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First UFB cities announced

01 Jan 11

After what seems like an eternity of negotiations and hyperbole, ultra-fast broadband has taken another step closer to becoming real. UFB is coming first to Hamilton, Tauranga, Whangarei, New Plymouth and Wanganui, Minister for Communications and Information Technology, Steven Joyce, has announced.
Crown Fibre Holdings concluded its negotiations with Northpower Limited and Ultra Fast Fibre Limited in early December. Both companies will now begin to roll out fibre in Whangarei, Hamilton, Cambridge, Te Awamutu, Tauranga, New Plymouth, Wanganui, Hawera and Tokoroa.
Northpower will commence its rollout in Whangarei before Christmas, with Ultra Fast Fibre expected to begin laying fibre early in 2011. The deployment is expected to be completed by 2015, said the government.
"This is very good progress in the rollout of UFB, which will see new fibre services available in Whangarei by the end of 2010 and in the areas covered by Ultra Fast Fibre Limited commencing early in 2011,” said Joyce. "The access prices CFH has negotiated will ensure the benefits of fibre are within reach of businesses as well as everyday New Zealanders.”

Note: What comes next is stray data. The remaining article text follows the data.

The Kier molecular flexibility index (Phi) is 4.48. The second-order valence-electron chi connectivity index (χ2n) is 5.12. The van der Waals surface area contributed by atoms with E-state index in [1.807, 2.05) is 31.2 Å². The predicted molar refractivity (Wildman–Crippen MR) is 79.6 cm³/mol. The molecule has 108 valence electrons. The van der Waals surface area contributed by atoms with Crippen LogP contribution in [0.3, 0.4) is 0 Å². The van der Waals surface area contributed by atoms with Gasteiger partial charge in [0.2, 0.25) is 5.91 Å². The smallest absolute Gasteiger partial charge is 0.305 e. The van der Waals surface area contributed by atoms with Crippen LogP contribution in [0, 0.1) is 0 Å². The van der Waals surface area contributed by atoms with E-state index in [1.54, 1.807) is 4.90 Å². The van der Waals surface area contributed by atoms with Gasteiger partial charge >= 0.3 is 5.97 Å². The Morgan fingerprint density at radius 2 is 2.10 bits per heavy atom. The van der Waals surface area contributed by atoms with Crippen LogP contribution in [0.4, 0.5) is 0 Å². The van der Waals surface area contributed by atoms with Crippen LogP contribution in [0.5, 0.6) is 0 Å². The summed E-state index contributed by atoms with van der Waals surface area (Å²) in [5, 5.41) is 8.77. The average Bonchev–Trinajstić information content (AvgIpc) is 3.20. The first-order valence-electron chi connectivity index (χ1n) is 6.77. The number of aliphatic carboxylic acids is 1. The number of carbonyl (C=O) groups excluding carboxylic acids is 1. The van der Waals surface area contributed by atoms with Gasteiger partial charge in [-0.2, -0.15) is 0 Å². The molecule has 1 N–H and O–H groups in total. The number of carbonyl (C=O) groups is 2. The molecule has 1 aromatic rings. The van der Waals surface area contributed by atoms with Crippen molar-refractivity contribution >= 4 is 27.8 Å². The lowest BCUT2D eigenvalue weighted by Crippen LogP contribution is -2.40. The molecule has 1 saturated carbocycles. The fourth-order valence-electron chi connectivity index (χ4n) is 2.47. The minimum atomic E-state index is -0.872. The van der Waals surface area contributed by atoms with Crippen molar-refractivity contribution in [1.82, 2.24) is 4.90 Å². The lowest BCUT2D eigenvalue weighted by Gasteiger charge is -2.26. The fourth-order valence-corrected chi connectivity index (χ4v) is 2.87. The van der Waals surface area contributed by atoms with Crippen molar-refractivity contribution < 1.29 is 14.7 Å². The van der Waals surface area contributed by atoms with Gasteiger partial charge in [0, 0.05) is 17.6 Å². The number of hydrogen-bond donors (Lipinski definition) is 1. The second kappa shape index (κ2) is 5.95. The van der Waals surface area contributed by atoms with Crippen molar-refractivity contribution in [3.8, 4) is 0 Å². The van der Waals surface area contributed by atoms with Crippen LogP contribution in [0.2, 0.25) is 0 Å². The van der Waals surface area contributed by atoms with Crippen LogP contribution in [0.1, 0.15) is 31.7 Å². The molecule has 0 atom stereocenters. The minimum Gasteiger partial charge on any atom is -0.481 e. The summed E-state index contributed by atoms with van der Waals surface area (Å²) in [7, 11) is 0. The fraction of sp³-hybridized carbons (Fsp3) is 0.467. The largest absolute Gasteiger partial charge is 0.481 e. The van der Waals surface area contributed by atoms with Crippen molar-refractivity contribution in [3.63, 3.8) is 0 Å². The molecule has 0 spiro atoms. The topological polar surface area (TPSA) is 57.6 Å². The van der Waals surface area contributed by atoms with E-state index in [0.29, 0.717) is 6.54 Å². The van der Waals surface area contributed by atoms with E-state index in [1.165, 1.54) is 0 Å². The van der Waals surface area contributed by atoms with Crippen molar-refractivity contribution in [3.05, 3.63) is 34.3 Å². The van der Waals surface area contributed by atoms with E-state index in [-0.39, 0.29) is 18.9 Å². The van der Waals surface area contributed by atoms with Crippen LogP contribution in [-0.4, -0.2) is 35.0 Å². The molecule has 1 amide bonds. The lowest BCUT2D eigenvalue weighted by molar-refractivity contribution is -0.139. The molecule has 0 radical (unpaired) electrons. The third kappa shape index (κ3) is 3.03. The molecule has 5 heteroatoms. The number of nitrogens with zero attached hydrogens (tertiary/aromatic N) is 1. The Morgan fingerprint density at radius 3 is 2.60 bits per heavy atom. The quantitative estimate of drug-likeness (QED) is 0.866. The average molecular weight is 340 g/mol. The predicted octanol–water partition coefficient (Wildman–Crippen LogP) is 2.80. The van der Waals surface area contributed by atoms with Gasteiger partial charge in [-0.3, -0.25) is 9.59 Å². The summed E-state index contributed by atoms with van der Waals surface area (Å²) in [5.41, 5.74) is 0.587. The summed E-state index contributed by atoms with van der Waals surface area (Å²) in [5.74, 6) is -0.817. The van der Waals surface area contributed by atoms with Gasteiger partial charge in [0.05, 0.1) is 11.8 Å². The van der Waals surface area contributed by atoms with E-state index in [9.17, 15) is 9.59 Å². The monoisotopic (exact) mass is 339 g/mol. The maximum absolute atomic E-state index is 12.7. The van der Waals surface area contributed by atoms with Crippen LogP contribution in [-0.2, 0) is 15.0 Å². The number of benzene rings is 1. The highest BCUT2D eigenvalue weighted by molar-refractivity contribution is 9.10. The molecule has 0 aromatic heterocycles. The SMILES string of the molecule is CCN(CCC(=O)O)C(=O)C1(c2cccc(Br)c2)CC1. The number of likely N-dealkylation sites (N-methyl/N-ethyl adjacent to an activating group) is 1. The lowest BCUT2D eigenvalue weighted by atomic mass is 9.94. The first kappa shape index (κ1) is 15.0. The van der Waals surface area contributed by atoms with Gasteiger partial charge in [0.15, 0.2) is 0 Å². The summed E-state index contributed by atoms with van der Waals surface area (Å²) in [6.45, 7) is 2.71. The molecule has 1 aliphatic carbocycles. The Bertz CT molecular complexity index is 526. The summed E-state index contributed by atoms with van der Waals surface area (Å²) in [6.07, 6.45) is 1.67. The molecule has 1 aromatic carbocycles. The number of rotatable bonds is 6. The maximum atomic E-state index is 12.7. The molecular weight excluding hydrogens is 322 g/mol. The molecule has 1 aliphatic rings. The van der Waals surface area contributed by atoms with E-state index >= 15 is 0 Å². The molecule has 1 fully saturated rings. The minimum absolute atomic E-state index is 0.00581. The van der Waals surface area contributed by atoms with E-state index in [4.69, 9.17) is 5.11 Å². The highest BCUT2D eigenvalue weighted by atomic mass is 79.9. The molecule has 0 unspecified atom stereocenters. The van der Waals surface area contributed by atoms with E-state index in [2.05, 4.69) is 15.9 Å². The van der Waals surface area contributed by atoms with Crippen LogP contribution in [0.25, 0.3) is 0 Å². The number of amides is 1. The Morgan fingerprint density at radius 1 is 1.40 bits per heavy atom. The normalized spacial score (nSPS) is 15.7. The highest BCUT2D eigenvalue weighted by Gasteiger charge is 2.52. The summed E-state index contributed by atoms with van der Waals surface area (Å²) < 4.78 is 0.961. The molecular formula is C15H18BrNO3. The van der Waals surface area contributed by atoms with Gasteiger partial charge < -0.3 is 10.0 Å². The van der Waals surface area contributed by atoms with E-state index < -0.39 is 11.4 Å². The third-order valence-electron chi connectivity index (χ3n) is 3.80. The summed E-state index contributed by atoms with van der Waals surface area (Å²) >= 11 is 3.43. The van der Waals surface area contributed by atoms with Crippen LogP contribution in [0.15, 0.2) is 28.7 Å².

Wholesale household prices will start at $40 (less per month for an entry level product) and $60 per month for the 100 Megabit service. There will be no connection charges for households. Crown Fibre Holdings will announce the list of companies it will elect to negotiate the remaining 25 UFB regions soon.  
InternetNZ Chief Executive Vikram Kumar quickly came out applauding the announcement, but said that more information on data caps is needed. "Ultra-fast broadband is a game changer and seeing fibre rollout beginning in 2010 is welcome, especially given the delays that have cropped up in the process to date,” he said in a statement. "The initial pricing information set out today is excellent. The services will be affordable and really will drive uptake of fibre services, which is essential to making the UFB investment work, and to realising the economic gains the network can offer. Other things that influence uptake – non-price issues like data caps and maintaining a level playing field for online content providers – will also be a focus for us.

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